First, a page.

Sloan noted, “I would have liked to figure out a way to get the fertilizer on the ground near the [cover crop] seed instead of landing on corn residue.” While this may have impacted the results, based on this experiment, Sloan is comfortable concentrating on getting an earlier fall planting date to help his cover crop growth. “I definitely won’t bother fertilizing cover crops. I see bigger differences every fall based on planting date,” he added.

Fert CC Two Panel

When planting his cover crop following corn (left), Sloan dribbled his fertilizer behind his drill directly onto the corn stubble (right). Photos taken Oct. 3, 2021.

Conclusions and Next Steps

Sloan was able to test his hypothesis that a little fall fertilization would help get his cover crop mixture to put on more biomass. He found the fall fertilizer was not a significant factor in cover crop growth on his farm. He is satisfied the cover crops are scavenging sufficient nitrogen, and that nitrogen is not limiting their growth on his farm. He noted that he often has some starter fertilizer left over from his corn, so while he may continue to use it on his winter small grain crops, Sloan said, “I won’t purchase more [fertilizer] to use on my cover crops.”

Appendix – Trial Design and Weather Conditions

Fert CC Fig A1

FIGURE A1. Dick Sloan’s experimental design consisted of four replications of the two treatments (8 strips total), with his prairie strips interspersed between the experimental plots. This design allowed for statistical analysis of the results.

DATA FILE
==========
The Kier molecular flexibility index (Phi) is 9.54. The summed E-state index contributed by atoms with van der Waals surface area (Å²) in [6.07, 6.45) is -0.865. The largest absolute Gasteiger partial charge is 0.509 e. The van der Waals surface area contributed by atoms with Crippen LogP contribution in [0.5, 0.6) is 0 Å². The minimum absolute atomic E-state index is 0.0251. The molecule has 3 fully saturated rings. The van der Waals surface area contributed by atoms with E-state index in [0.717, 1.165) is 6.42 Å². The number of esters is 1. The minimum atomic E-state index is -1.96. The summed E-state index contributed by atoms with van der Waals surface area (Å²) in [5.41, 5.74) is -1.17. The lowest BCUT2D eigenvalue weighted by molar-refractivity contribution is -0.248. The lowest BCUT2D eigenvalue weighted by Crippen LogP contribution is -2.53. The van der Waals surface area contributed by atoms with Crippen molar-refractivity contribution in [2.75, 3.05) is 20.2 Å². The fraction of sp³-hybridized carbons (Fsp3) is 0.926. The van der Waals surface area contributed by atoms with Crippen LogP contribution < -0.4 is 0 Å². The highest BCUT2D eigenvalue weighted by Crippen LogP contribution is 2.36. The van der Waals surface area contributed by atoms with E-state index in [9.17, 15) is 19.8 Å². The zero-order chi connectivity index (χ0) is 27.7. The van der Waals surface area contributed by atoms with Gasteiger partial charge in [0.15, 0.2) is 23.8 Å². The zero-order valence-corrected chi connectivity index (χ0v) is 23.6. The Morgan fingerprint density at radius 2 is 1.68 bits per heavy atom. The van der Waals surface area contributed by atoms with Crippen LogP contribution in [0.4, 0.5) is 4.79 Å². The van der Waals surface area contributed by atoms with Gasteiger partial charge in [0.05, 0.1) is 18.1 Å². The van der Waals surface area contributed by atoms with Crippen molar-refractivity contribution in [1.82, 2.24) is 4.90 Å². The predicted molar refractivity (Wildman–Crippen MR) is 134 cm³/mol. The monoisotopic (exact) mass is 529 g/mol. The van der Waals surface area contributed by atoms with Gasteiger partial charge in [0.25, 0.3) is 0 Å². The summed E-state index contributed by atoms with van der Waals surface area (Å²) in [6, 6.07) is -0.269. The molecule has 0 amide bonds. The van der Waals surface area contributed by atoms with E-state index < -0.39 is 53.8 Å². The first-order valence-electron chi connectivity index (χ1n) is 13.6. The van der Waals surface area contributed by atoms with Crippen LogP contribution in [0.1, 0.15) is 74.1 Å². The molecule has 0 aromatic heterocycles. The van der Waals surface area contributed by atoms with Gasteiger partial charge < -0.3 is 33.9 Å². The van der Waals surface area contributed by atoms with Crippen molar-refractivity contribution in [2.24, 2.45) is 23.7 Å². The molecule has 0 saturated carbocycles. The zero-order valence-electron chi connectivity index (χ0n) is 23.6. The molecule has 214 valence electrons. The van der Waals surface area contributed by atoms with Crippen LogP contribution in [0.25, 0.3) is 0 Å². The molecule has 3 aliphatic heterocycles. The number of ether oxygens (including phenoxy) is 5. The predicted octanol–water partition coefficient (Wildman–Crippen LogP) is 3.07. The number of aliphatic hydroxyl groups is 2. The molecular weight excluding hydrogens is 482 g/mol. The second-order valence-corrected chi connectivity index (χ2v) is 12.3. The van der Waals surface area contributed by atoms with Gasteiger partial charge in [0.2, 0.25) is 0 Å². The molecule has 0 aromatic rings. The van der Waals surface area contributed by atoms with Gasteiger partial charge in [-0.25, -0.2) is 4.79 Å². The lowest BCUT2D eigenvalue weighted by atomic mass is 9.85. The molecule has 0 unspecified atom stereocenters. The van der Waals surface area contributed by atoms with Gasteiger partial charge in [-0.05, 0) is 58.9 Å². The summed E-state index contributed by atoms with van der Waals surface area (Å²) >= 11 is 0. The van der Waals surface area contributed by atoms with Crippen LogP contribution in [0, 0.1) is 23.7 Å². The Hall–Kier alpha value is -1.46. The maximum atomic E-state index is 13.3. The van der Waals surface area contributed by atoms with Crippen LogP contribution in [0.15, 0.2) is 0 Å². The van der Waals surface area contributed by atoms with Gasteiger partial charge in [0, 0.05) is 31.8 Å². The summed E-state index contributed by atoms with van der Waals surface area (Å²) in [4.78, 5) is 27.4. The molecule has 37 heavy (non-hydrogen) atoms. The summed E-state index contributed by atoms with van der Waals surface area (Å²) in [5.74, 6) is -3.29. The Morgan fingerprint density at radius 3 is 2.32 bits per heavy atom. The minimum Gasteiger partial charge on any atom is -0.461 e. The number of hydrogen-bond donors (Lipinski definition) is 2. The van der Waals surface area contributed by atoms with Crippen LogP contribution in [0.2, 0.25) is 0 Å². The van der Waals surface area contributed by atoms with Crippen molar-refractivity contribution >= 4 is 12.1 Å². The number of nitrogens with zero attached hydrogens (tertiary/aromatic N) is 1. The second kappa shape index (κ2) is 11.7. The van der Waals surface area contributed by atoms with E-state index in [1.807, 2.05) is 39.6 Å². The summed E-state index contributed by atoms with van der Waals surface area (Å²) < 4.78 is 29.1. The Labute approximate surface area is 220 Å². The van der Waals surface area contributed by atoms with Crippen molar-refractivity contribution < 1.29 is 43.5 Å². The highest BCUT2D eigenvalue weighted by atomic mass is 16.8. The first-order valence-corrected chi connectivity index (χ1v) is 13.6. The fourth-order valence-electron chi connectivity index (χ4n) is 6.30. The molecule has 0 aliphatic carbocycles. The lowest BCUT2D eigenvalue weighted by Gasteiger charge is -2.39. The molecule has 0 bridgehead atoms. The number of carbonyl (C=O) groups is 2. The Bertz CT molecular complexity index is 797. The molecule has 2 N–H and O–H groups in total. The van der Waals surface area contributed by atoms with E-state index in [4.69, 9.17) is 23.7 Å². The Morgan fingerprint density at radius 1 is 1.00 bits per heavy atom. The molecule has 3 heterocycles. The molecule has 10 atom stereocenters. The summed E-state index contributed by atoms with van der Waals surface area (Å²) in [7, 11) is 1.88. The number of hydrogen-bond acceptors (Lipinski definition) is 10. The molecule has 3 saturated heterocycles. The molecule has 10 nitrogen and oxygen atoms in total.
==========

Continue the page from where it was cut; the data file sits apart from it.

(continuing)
Fert CC Fig A2

FIGURE A2. Fifty-year average (orange line) and experimental year (bars) weather data at the study site in Vinton, IA from cover crop planting in October 2021 through soybean harvest in October 2022 (Top) Cumulative precipitation (Bottom) Average monthly air temperature.[4]


  1. Gailans, S. and D. Sloan. 2016. Cover Crop Termination Date Ahead of Corn. Practical Farmers of Iowa Cooperators’ Program. https://practicalfarmers.org/wp-content/uploads/2018/10/16.FC_.CC.Cover_Crop_Termination_Date_Corn.pdf (accessed October 2022).
  2. Gailans, S. and D. Sloan. 2022. Nitrogen Fertilizer Effect on Cereal Rye Yield and Quality. Practical Farmers of Iowa Cooperators’ Program. https://practicalfarmers.org/research/nitrogen-fertilizer-effect-on-cereal-rye-yield-and-quality/ (accessed October 2022).
  3. US Department of Agriculture-National Agricultural Statistics Service. Quick stats. USDA-National Agricultural Statistics Service. https://quickstats.nass.usda.gov/(accessed October 2022).
  4. Iowa Environmental Mesonet. 2022. Climodat Reports. Iowa State University. http://mesonet.agron.iastate.edu/climodat/ (accessed October 2022).